Monday, November 27, 2006

What It Takes to Make a Student...Part II

I’ve been teaching for 38 years now. If you were to ask me to name off the top of my head the five, or the ten, or the fifteen best students I have had the chance to work with, pretty much all of the names would be female. I’ve often wondered why that is. Some small proportion of it probably has to do with sexual politics: I would assume that at some preverbal, perhaps Oedipal level women teachers might be expected to do better with male students and male teachers do better with female students. I’ve noticed that male students in male-taught classrooms—not just my own— tend to opt either in favor of a breezy camaraderie or a kind of calculated withdrawal into the cocoon of cool, neither of which is going to give them much credibility as a student. But I don’t think it’s only that, and it’s certainly not only me. There have been rafts of books published in the last few years about the achievement gap between girls and boys, and experts like Michael Thompson now earn a very good living trying to explain what is going on inside the heads of our young men, most of whom feel uncomfortable at best in the role of student.

A few years ago a colleague showed me an article which described the frustrations of a group of university professors working with low-achieving students in an after-school setting. Using computer-assisted programmed instruction, they were able to significantly raise the students’ performance on standardized tests given in the lab.

But the professors were surprised to learn that these advances did not carry over into the classroom. So they decided to go to school and see what the problem was.

"With few exceptions our students acted like dummies," they noted, "even though we knew they were ahead of the rest in knowledge. They were so used to playing the class idiot that they didn't know how to show what they knew. Their eyes wandered they appeared absent-minded or even belligerent. One or two read magazines hidden under their desks thinking most likely that they already knew the classwork. They rarely volunteered and often had to have questions repeated because they weren't listening. Teachers on the other hand did not trust our laboratory results. Nobody was going to tell them that "miracles" could work on Sammy and Jose."

They began to work with their students on a limited set of interactive strategies that included looking the teacher in the eye, raising their hands, and asking questions. And, after some initial skepticism on the part of both teachers and students, their grades began to improve.

In the article referenced in yesterday’s post, Paul Tough talks about KIPP (the Knowledge is Power Program) and Achievement First, programs which are trying to help struggling students succeed. But, as the researchers above noted, success has behavioral as well as academic components. Paul Tough writes:

Students at both KIPP and Achievement First schools follow a system for classroom behavior invented by Levin and Feinberg called Slant, which instructs them to sit up, listen, ask questions, nod and track the speaker with their eyes. When I visited KIPP Academy last month, I was standing with Levin at the front of a music class of about 60 students, listening to him talk, when he suddenly interrupted himself and pointed at me. “Do you notice what he’s doing right now?” he asked the class.

They all called out at once, “Nodding!”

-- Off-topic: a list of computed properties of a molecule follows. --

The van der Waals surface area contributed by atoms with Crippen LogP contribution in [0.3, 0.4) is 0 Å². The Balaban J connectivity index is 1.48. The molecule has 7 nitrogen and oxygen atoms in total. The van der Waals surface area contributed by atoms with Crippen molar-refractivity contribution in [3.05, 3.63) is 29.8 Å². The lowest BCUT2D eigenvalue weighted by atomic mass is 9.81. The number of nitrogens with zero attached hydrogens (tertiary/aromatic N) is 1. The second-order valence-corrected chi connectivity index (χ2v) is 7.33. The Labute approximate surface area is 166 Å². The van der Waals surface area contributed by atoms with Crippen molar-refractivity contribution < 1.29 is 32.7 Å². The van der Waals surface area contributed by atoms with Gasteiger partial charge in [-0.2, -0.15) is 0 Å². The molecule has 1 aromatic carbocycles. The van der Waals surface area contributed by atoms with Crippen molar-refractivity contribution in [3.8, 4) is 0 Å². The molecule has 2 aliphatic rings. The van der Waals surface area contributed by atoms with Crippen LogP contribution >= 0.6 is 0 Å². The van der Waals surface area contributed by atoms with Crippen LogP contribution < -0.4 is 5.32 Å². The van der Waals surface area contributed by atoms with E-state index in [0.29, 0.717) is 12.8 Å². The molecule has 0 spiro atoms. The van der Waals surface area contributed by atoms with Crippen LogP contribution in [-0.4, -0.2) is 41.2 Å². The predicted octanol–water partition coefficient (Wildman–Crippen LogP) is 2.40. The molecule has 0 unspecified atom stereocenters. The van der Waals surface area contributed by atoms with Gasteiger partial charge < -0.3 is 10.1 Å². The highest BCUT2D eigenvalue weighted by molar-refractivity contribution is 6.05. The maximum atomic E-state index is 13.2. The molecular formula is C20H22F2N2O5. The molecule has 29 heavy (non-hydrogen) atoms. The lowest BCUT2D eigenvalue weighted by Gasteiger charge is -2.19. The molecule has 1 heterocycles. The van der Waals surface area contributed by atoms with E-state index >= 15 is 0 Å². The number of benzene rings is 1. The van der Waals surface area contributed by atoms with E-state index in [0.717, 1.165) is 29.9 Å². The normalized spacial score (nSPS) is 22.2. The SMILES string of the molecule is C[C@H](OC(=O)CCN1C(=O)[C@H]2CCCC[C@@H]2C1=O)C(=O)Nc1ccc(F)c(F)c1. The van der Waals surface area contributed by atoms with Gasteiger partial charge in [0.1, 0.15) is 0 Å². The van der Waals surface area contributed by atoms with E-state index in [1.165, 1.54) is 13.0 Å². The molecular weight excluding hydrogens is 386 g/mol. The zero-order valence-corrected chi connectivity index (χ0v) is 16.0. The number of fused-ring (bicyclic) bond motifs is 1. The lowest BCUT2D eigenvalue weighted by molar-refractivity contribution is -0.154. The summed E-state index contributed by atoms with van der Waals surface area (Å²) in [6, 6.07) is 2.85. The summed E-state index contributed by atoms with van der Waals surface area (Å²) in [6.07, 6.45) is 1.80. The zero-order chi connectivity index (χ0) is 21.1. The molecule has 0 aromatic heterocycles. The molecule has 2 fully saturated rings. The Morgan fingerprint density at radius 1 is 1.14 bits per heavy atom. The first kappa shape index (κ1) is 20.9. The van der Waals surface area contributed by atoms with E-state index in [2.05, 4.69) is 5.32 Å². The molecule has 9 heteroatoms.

Levin’s contention is that Americans of a certain background learn these methods for taking in information early on and employ them instinctively. KIPP students, he says, need to be taught the methods explicitly. And so it is a little unnerving to stand at the front of a KIPP class; every eye is on you. When a student speaks, every head swivels to watch her. To anyone raised in the principles of progressive education, the uniformity and discipline in KIPP classrooms can be off-putting. But the kids I spoke to said they use the Slant method not because they fear they will be punished otherwise but because it works: it helps them to learn. (They may also like the feeling of having their classmates’ undivided attention when they ask or answer a question.) When Levin asked the music class to demonstrate the opposite of Slanting — “Give us the normal school look,” he said — the students, in unison, all started goofing off, staring into space and slouching. Middle-class Americans know intuitively that “good behavior” is mostly a game with established rules; the KIPP students seemed to be experiencing the pleasure of being let in on a joke.

I think it’s interesting that a fairly simple strategic paradigm like SLANT can such a strong impact not only on how the students are perceived by the teachers but also on how they actually perform: “it helps them to learn.”

I think back over 38 years of faces, is it any wonder if I remember the ones who were sitting up, listening, asking questions, nodding, and tracking me with their eyes? And why do those behaviors seem to come more naturally to girls than to boys?

I remember seeing a striking video done by a researcher (email me if you know the source) who took small groups of kids of various ages and placed them in a room with some chairs strewn about. At every age, if it was a group of girls, they would gather the chairs in a circle, lean in, and begin conversing animatedly, eyes on each other. At every age, if it was a group of boys, they would place the chairs side by side, lean back with their feet out in front of them, and converse without looking at each other. Can this be biological? Or is it learned behavior? In any case, it’s apparent that students can be taught how to act like students. Is this something we should all be doing? If not, why not? If so, when and how?

1 comment:

Lisa said...

Hey, Bruce--
I think the researcher you're thinking of is Deborah Tannen (He Said, She Said).